- Proof of Thor, Rama, Anubis or any other non-Judeochristian god

How we tell these options apart would be to do research into the implications of each one. Maybe some neurologists have actually studied parts of the brain that are active during deja vu and have some interesting insights. Or maybe there are people who suffer from chronic deja vu who happen to have the surname 'Connor' or 'McFly'. But until there's evidence to point towards Jehovah as the explanation there's no reason to favor that explanation over believing it's caused by aliens or a tumour.
To strive, to seek, to find. And not to yield.

User Info: Hexagon

9 months ago#4
If deja vu proves god exists, then the existence of false memories proves he doesn't.

User Info: str8Knowledge

9 months ago#5
Your life is just repetitive.

User Info: CG_Angel

9 months ago#6
Time is an illusion that our brains have created to make sense of the stimuli they receive.

Everything is always happening at the same time. There is only NOW. As ghosts are an echo of the past, so deja vu is an echo of the future.

Also, meditation is indeed a way to turn up your intuitive capabilities, and synchronicity helps show you when you are on your true path.
The bird fights its way out of the egg. The egg is the world. Who would be born must first destroy a world. -Hermann Hesse

User Info: Fingerpuppet

9 months ago#7
It happens because of misfiring neurons. This is easily found on google.
The Army is a great experience. It sucks so bad that you can deal with literally anything else because it doesn't suck as much.

User Info: Storm Shadow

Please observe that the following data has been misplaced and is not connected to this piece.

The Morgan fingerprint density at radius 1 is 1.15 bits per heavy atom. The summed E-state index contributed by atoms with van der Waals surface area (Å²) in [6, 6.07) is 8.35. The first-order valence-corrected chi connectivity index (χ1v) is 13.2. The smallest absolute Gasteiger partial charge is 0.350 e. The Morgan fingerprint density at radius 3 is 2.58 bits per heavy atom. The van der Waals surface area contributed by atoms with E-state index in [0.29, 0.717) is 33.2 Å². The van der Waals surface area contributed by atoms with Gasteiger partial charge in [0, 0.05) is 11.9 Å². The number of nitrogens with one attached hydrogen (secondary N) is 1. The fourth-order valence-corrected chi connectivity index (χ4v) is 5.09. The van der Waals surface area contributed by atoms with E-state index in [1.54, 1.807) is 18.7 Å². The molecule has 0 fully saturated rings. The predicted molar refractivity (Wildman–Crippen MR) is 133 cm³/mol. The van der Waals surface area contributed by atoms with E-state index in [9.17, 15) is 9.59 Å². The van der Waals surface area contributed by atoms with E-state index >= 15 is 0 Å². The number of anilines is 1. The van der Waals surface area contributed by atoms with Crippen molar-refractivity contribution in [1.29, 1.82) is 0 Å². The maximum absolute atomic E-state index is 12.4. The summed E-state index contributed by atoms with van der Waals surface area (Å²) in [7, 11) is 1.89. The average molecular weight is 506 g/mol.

Storm Shadow
9 months ago#8
Eh, my deja vu has always been spot-on, so as soon as I get a sensation of it, I immediately don't do whatever it was I get the feeling I did, and it always turns out better than my vague inkling "remembers" it going. Of course, take that with a grain of salt, as I readily admit I have several dozen screws loose as it is and with the way my brain is wired, you can almost hear the fuses blowing.
"What did I ever do to deserve this as my fate? Other than all the sinning."
the final bahamut 9 months ago#9
kozlo100 posted...
For me, if this was going to be indicative of some sort of connection to a god's timeless nature, it would have to sometimes work. Like at some point you actually would know what was going to happen next.

That's how it works for me.

Anyway, there's no logic to TCs suggestion. Why would it be contact with God and not a demon, or aliens or a eternally recurring universe, or a mind slightly unstuck in time or just report bias
"The US military is not an effective proxy for humanity" ~ Folding Ideas
Faciendere id pro RAVz

User Info: darkmaian23

9 months ago#10
Not only does it not prove God exists, it doesn't even suggest God might exist. Deja vu is a fairly well understood neurological phenomenon, not a supernatural experience. People get the feeling that they know what is going to happen next because they feel like what is going on has happened before. People experiencing deja vu get no actual knowledge of the future or anything like that which might suggest a god was involved.

I haven't seen something this ridiculous stated seriously since I was involved in a fringe New Age group years ago.